I read these three lines recently: What we know we know. What we know we don’t know. What we don’t know we don’t know. That last one is my favorite. We don’t even know what we don’t know! Is it any wonder then that we are so baffled when trying to answer the questions why am I here and what is my purpose? They’re good questions and having considered them I believe that our purpose, the human purpose, is to make known the unknown. Discovery … that’s why we’re here.

Human behavior, lots to discover there. What if I told you that we are addicted to our behavior? I’m not addicted to anything you say. Really? Well … how about insecurity, stress, worry, insistence on being right, self-righteousness, control, anger, inflexibility, bossiness and fear?

Dr. Joe Dispenza offers this simple definition of addiction: something you can’t stop. “If you can’t control your emotional state, you must be addicted to it,” he said. And just like addictions to alcohol, nicotine, cocaine or heroin, addiction to behavior has a biological component.

Heroin is an exogenous external chemical and extremely addictive. When heroin is injected into the body it docks with the opiate receptors of a cell designed to receive endorphins, neuropeptides manufactured by the brain’s hypothalamus. The cell receives the heroin instead of the endorphins that were overridden and the cell becomes addicted to the heroin. In the same way, emotions produce endogenous internal chemicals called peptides, or molecules of emotion that also dock in the receptors of the cell. When an emotion is triggered often, the cell’s opiate receptors begin to expect or even crave that particular peptide. Our bodies become addicted to that emotion.

In laboratory experiments scientists attached electrodes to animals’ brains to stimulate the production of neuropeptides. The animals were then trained to press a lever that would release the neuropeptides in the brain. Over hunger, sex, thirst and sleep to a point of physical exhaustion and collapse the animals continued to press the lever choosing the neuropeptides and the addiction, according to Dispenza.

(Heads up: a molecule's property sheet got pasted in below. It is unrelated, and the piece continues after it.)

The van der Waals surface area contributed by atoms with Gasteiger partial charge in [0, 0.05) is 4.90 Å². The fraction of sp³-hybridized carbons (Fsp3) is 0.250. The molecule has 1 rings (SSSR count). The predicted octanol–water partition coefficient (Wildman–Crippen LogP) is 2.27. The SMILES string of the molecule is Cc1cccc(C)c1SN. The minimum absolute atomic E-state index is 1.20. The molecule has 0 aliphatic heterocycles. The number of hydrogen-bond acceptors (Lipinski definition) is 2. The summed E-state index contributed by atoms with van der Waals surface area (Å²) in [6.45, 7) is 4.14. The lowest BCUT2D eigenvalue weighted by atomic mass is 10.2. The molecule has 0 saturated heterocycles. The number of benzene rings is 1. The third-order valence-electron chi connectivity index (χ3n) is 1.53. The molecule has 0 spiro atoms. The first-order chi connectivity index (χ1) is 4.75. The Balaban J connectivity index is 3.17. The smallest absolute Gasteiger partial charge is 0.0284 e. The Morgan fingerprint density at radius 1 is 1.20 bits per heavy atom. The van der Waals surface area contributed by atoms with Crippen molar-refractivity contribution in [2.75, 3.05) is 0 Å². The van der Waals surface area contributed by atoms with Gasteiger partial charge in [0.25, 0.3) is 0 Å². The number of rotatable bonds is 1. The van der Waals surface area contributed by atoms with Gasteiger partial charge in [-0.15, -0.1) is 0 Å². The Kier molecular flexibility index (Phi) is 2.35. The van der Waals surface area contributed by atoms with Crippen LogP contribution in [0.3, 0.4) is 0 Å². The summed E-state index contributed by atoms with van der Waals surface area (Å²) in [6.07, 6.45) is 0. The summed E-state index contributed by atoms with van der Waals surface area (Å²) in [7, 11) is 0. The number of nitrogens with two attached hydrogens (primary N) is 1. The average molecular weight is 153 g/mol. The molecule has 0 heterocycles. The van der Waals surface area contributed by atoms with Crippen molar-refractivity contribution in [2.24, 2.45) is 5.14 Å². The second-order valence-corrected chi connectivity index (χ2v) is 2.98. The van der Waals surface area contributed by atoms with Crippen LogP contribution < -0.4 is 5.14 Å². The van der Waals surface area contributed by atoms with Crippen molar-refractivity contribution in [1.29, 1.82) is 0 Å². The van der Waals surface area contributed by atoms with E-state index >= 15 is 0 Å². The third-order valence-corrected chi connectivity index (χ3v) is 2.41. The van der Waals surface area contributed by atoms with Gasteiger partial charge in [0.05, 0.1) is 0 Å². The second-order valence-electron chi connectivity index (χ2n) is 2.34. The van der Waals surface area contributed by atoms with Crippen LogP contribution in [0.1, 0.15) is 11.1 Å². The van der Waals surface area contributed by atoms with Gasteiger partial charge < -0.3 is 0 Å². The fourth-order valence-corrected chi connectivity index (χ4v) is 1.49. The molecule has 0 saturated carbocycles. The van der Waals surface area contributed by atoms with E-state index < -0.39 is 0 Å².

Now don’t be alarmed. All of us, to some degree, have experienced destructive emotional states, an inability to change or cravings for certain emotional responses and have perhaps experienced the same situation more than once. And just because an angry emotion, for example, is occasionally triggered or your thoughts evoke an emotional response, does not mean you are emotionally addicted any more than taking the occasional drink makes you an alcoholic. It just means that habitual anger or use of other emotional triggers to stimulate or produce a particular chemical response might indicate an emotional addiction.

Addictions have serious long-term effects on the body. If a receptor is bombarded for long periods with a drug or internal peptide, it will shrink up, becoming desensitized so that larger amounts of the drug or peptide are needed to create the expected effect. According to Dr. Candace Pert, there is evidence that people and laboratory animals addicted to a drug share something in common — growth of new brain cells is blocked. A complete recovery is possible, however, said Pert, if the subjects discontinue taking the drug. New brain cells will again grow.

How do we break our emotional addictions? By first understanding how we became addicted to emotions in the first place. We make known the unknown and then change and evolve our thoughts to create new and different responses.

“We must pursue knowledge without any interference of our addiction,” said Ramtha. “And if we can do that, we will manifest knowledge in reality, and our bodies will experience in new ways, in new chemistry, in new holograms, new elsewheres of thought beyond our wildest dreams.”